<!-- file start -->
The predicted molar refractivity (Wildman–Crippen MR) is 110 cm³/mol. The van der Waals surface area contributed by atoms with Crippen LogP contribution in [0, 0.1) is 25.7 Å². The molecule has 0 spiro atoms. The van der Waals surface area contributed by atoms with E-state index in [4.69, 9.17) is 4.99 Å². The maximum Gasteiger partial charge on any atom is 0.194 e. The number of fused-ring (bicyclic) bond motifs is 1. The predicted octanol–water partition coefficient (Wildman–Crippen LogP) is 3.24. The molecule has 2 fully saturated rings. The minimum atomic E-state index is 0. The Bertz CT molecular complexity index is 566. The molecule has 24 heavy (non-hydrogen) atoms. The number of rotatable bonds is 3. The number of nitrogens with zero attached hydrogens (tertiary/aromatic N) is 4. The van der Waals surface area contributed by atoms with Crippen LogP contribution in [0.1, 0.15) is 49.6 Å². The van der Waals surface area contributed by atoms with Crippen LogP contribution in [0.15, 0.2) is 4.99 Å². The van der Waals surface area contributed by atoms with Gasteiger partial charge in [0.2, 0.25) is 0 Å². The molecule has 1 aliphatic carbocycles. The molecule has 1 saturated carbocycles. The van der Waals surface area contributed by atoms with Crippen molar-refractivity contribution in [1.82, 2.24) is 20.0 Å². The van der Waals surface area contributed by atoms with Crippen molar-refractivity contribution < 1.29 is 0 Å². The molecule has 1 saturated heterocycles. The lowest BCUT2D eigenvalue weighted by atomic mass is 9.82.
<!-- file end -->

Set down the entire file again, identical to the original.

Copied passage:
The predicted molar refractivity (Wildman–Crippen MR) is 110 cm³/mol. The van der Waals surface area contributed by atoms with Crippen LogP contribution in [0, 0.1) is 25.7 Å². The molecule has 0 spiro atoms. The van der Waals surface area contributed by atoms with E-state index in [4.69, 9.17) is 4.99 Å². The maximum Gasteiger partial charge on any atom is 0.194 e. The number of fused-ring (bicyclic) bond motifs is 1. The predicted octanol–water partition coefficient (Wildman–Crippen LogP) is 3.24. The molecule has 2 fully saturated rings. The minimum atomic E-state index is 0. The Bertz CT molecular complexity index is 566. The molecule has 24 heavy (non-hydrogen) atoms. The number of rotatable bonds is 3. The number of nitrogens with zero attached hydrogens (tertiary/aromatic N) is 4. The van der Waals surface area contributed by atoms with Crippen LogP contribution in [0.1, 0.15) is 49.6 Å². The van der Waals surface area contributed by atoms with Crippen LogP contribution in [0.15, 0.2) is 4.99 Å². The van der Waals surface area contributed by atoms with Gasteiger partial charge in [0.2, 0.25) is 0 Å². The molecule has 1 aliphatic carbocycles. The molecule has 1 saturated carbocycles. The van der Waals surface area contributed by atoms with Crippen molar-refractivity contribution in [1.82, 2.24) is 20.0 Å². The van der Waals surface area contributed by atoms with Crippen molar-refractivity contribution < 1.29 is 0 Å². The molecule has 1 saturated heterocycles. The lowest BCUT2D eigenvalue weighted by atomic mass is 9.82.